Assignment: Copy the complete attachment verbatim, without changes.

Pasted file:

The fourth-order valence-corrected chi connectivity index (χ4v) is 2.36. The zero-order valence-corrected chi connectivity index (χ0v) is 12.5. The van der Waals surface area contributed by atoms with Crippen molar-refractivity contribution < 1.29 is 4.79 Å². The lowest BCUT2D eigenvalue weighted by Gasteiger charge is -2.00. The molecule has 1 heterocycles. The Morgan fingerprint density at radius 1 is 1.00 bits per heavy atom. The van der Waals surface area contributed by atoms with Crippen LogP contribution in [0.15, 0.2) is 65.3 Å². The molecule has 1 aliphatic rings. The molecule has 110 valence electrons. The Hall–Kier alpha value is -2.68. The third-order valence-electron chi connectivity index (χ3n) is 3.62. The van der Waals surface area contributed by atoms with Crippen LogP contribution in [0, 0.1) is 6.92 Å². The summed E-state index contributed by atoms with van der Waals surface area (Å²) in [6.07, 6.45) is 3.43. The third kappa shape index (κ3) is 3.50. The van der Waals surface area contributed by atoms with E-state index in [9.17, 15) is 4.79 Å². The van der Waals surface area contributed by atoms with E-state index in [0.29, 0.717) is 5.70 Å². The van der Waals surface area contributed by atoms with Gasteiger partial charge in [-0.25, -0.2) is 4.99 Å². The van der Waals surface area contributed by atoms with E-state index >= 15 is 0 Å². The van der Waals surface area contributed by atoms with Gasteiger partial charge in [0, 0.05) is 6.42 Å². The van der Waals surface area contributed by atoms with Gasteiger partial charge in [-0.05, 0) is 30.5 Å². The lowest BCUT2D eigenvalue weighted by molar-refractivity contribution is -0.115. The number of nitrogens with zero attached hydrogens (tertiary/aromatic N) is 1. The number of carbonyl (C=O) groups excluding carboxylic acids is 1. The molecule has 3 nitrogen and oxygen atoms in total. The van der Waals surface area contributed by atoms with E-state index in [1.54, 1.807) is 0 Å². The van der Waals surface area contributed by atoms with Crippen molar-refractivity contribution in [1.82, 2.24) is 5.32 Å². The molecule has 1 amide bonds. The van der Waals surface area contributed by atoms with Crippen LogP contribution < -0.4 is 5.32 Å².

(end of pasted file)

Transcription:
The fourth-order valence-corrected chi connectivity index (χ4v) is 2.36. The zero-order valence-corrected chi connectivity index (χ0v) is 12.5. The van der Waals surface area contributed by atoms with Crippen molar-refractivity contribution < 1.29 is 4.79 Å². The lowest BCUT2D eigenvalue weighted by Gasteiger charge is -2.00. The molecule has 1 heterocycles. The Morgan fingerprint density at radius 1 is 1.00 bits per heavy atom. The van der Waals surface area contributed by atoms with Crippen LogP contribution in [0.15, 0.2) is 65.3 Å². The molecule has 1 aliphatic rings. The molecule has 110 valence electrons. The Hall–Kier alpha value is -2.68. The third-order valence-electron chi connectivity index (χ3n) is 3.62. The van der Waals surface area contributed by atoms with Crippen LogP contribution in [0, 0.1) is 6.92 Å². The summed E-state index contributed by atoms with van der Waals surface area (Å²) in [6.07, 6.45) is 3.43. The third kappa shape index (κ3) is 3.50. The van der Waals surface area contributed by atoms with E-state index in [9.17, 15) is 4.79 Å². The van der Waals surface area contributed by atoms with E-state index in [0.29, 0.717) is 5.70 Å². The van der Waals surface area contributed by atoms with Gasteiger partial charge in [-0.25, -0.2) is 4.99 Å². The van der Waals surface area contributed by atoms with E-state index >= 15 is 0 Å². The van der Waals surface area contributed by atoms with Gasteiger partial charge in [0, 0.05) is 6.42 Å². The van der Waals surface area contributed by atoms with Gasteiger partial charge in [-0.05, 0) is 30.5 Å². The lowest BCUT2D eigenvalue weighted by molar-refractivity contribution is -0.115. The number of nitrogens with zero attached hydrogens (tertiary/aromatic N) is 1. The number of carbonyl (C=O) groups excluding carboxylic acids is 1. The molecule has 3 nitrogen and oxygen atoms in total. The van der Waals surface area contributed by atoms with E-state index in [1.54, 1.807) is 0 Å². The van der Waals surface area contributed by atoms with Crippen molar-refractivity contribution in [1.82, 2.24) is 5.32 Å². The molecule has 1 amide bonds. The van der Waals surface area contributed by atoms with Crippen LogP contribution < -0.4 is 5.32 Å².